Twice the Greensboro City Council has heard the same report on leaving the Guilford County Continuum of Care (CoC) and forming a Greensboro CoC.
Neither time has there been a discussion of the Guilford County CoC’s response to the plan for Greensboro to start its own CoC, which clearly has the support of the majority of City Council. The implication was that the Guilford County COC was fine with the idea.
But that is not the case. The Guilford County CoC sent an 11-page response to the Greensboro City Council explaining what the CoC does and why splitting into two bodies would be would not be beneficial to the organizations in Guilford County that provide services for the homeless population or for the homeless population itself. That report from the Guilford County CoC was not mentioned at either of the two City Council work sessions on the proposed new Greensboro CoC, nor was the fact that the chair of the Guilford County CoC board, Pamela Palmer, sent a letter to the City Council requesting a meeting to “respond to questions or concerns” and provide more information.
A CoC is run by a board and is not a part of city or county government but applies for and distributes funds from the US Department of Housing and Urban Development (HUD) to agencies that deal with the homeless population.
At the City Council work session on Sept. 1, Greensboro City Councilmember Justin Outling was interrupted and blasted by Mayor Nancy Vaughan for suggesting that Greensboro contact Guilford County before making a final decision. Vaughan said that Guilford County had nothing to do with housing and there was no reason to contact them.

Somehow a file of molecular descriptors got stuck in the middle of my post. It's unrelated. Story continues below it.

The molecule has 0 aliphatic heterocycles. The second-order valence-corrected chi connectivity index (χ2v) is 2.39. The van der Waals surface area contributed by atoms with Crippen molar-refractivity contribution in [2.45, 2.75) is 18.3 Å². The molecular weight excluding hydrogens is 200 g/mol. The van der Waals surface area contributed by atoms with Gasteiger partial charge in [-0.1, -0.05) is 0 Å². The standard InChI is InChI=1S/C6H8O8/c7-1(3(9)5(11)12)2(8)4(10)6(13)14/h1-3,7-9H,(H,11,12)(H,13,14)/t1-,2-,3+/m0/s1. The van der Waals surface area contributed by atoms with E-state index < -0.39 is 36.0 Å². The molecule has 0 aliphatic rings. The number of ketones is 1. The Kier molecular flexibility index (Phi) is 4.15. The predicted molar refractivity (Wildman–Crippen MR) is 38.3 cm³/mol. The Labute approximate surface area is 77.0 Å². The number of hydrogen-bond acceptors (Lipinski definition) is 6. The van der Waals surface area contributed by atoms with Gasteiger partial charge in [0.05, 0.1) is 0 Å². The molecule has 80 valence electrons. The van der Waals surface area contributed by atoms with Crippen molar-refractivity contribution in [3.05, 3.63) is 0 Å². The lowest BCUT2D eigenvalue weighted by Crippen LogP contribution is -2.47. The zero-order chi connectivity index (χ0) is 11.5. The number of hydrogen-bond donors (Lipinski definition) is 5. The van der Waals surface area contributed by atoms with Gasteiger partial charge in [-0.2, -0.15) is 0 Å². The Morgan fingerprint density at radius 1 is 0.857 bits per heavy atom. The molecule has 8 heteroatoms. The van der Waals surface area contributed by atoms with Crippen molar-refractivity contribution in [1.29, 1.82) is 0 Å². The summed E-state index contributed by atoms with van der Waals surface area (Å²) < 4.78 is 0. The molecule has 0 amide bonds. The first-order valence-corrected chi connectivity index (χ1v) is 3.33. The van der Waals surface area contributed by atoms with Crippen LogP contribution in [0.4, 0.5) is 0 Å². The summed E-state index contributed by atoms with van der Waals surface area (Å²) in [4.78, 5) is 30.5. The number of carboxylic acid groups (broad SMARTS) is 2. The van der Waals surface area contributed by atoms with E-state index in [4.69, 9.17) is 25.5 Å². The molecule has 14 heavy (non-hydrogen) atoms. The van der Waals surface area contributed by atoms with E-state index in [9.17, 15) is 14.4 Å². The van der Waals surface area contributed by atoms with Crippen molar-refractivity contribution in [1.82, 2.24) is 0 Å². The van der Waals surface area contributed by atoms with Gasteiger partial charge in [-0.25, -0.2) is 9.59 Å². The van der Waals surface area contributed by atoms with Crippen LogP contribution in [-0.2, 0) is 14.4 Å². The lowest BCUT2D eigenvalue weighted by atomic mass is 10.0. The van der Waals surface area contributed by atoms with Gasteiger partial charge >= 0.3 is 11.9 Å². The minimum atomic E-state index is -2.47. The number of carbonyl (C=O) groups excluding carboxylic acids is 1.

The city councilmembers had been provided a list of “CoC Agencies,” which had 13 agencies. The Guilford County CoC actually has over 45 members. And a look at all the members indicates that at the very least a discussion with Guilford County would be appropriate because the membership includes the Guilford County Board of Commissioners, the Guilford County Department of Social Services, the Guilford County Family Justice Center, Guilford County Schools, Guilford County Veterans Services and the Sandhills Center that provides mental health services for Guilford County.
Some of the points made in the Guilford County CoC response include:
“Greensboro agencies will be forced to join the Greensboro CoC if they want funding, whether they want to or not – this is not collaborative and is contrary to the purpose of a CoC – would the Greensboro CoC really be a collaborative and effective body if people are forced to participate just to get funding?
“Funding will become fragmented and will be complex for agencies who serve clients in both cities;
“Most of the Greensboro CoC agencies would want to stay a part of the Guilford County CoC and would not want to separate as demonstrated in the CoC’s Membership and Board vote to establish the Stronger Together Task Force.”
Vaughan and Councilmember Michelle Kennedy, who is the executive director of the Interactive Resource Center (IRC) – a daytime shelter for the homeless in Greensboro – both said that the Guilford County COC did not concentrate enough on housing.
However, according to the Guilford County COC’s report, 87 percent of its funding in 2019 was spent on permanent supportive housing and rapid rehousing.
There are currently 12 CoCs in North Carolina.